At a glance.
- US Marine Corps exposes private personnel data.
- NT government discloses medical records breach.
- Apria Healthcare discloses breach...twenty months later.
US Marine Corps exposes private personnel data.
The US Marine Corps has disclosed that the personal data of approximately 39,000 personnel were exposed in a data breach earlier this month. On May 9, an unencrypted email containing the sensitive info was sent from within Camp Pendleton-based Combat Logistics Regiment 17 to administrators of the Defense Travel System. The breach was detected on May 12, and according to a notification letter sent by J. S. McCalmont, the Commanding Officer of Combat Logistics Regiment 17, on May 19, the compromised data include personnel full names, last four digits of Social Security numbers, phone numbers, email addresses, mailing addresses, and checking account details. A Marine Corps spokesperson told NBC 7 San Diego, "At this time, there is no indication that any PII (personally identifying information) has gone outside of official government channels.” An investigation is ongoing.
NT government discloses medical records breach.
In Australia, the Northern Territory (NT) government exposed the health data of over 50,000 public health patients by transferring medical records to Core Clinical Systems Renewal Program (CCSRP) and Intersystems, a software vendor with offices in Europe, South America, and China. The breach, which occurred between 2018 and 2019, occurred as CCSRP made efforts to integrate four NT Health patient record systems into one new health record system using software purchased from Intersystems. The exposed data include highly sensitive records on psychiatric facility visits, termination of pregnancy or stillbirth, oncology treatments, and electroconvulsive therapy. NT Health commissioned an incident report in 2019 to determine the scope of the breach, but some experts say it’s unclear whether every file sent to Intersystems has been accounted for. Professor Richard Buckland, a cybersecurity expert at the University of New South Wales, says it appears those overseeing the data transfer failed to conduct privacy impact and security impact assessments, which would have called for the data to be de-identified and encrypted. "I suspect if a data governance plan had been worked out, they wouldn't have even used live data,” Buckland told ABC. “They would have made mock data based on live data, because there is no reason, in setting up a system, to use live data — you can make close enough replicas." NT Health reports that the files involved have been permanently deleted, and that internal cybersecurity controls have been improved.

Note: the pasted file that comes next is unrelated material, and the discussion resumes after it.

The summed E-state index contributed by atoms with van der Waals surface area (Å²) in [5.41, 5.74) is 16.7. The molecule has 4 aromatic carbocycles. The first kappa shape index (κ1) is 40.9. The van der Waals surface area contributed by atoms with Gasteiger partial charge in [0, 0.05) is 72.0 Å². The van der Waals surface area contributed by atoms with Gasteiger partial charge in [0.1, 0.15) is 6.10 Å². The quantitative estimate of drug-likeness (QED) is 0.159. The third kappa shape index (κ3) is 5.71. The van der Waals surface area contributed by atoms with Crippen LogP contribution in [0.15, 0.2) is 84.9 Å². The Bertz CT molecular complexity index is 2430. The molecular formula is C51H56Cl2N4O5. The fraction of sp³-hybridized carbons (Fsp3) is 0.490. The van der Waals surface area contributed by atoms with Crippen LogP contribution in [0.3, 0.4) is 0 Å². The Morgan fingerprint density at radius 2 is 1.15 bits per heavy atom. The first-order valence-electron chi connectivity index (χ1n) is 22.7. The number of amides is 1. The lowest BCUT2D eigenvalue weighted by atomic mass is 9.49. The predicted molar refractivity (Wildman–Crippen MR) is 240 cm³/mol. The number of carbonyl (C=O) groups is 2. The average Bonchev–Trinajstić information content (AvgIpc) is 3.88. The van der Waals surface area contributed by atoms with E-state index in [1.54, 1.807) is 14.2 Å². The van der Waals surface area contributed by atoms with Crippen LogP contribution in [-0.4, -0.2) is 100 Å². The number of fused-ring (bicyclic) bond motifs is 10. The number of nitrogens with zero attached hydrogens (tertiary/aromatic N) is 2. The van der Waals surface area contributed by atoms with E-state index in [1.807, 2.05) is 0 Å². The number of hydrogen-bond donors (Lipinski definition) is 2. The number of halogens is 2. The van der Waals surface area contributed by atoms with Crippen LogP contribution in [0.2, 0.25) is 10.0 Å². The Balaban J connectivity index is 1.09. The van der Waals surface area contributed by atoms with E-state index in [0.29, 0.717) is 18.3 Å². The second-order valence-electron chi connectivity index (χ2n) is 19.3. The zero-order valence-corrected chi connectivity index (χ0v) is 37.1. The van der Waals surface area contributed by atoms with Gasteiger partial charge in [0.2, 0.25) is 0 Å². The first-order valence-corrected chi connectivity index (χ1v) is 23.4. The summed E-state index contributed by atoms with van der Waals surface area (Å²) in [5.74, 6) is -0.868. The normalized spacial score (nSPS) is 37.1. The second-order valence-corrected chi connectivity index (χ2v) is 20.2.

Apria Healthcare discloses breach...twenty months later.
US firm Apria Healthcare, a leading home healthcare equipment provider, detected an intruder had gained unauthorized access to the personal data of up to 1.8 million individuals contained on its computer network. The breach spanned two periods: April 5 to May 7, 2019, and from August 27 to October 10, 2021. Apria learned of the incident on September 1, 2021, but it wasn’t until last week that the company filed a breach notice with the Maine Attorney General. The compromised data include patient names, Social Security numbers, medical records, and health insurance details, as well as financial data including account numbers, payment card numbers, account security codes, and PINs. Apria believes the.ackers’ main goal was not to access personal patient data, but to “fraudulently obtain funds from Apria and not to access personal information of its patients or employees.” However, patient data were exposed nonetheless, and Hackreads asks the appropriate question, why did it take Apria over twenty months to disclose the attack? It would appear that the victims are questioning Apria’s data handling practices as well, as GlobeNewswire reports that law firm Emerson PLLC has launched an investigation into the breach.
(Added, 5:15 PM, May 25th, 2023. We received some comments from security experts on the breach. Willy Leichter, VP at Cyware, sees the incident as exposing basic flaws in the way breach notifications are handled, "This is another example of the fundamental flaws in our breach notification system," Leichter wrote. "Learning that your personal data was breached two years ago is practically useless, and all the free credit reporting in the world won't help. While we try to mandate how quickly an organization must report a breach, there are no clear standards on how quickly breaches need to be discovered. In fact, there's a perverse disincentive - the more lackluster your security, the longer you can wait to discover or disclose breaches that can be damaging to your business.
Roy Akerman, Co-Founder & CEO of Rezonate, also deplores the time that lapsed between the incident and its disclosure. “Unfortunately, we see an example where time to report an incident is not measured in days but in years," he said. "Healthcare PII data is considered premium in the dark web forums as one cannot simply alter their information with a new one. It is critical now to complete the investigation and truly understand the chain of attacks that occurred in 2019 and 2021 and validate there is no additional stealthy adversaries hiding and no backdoors left behind.”)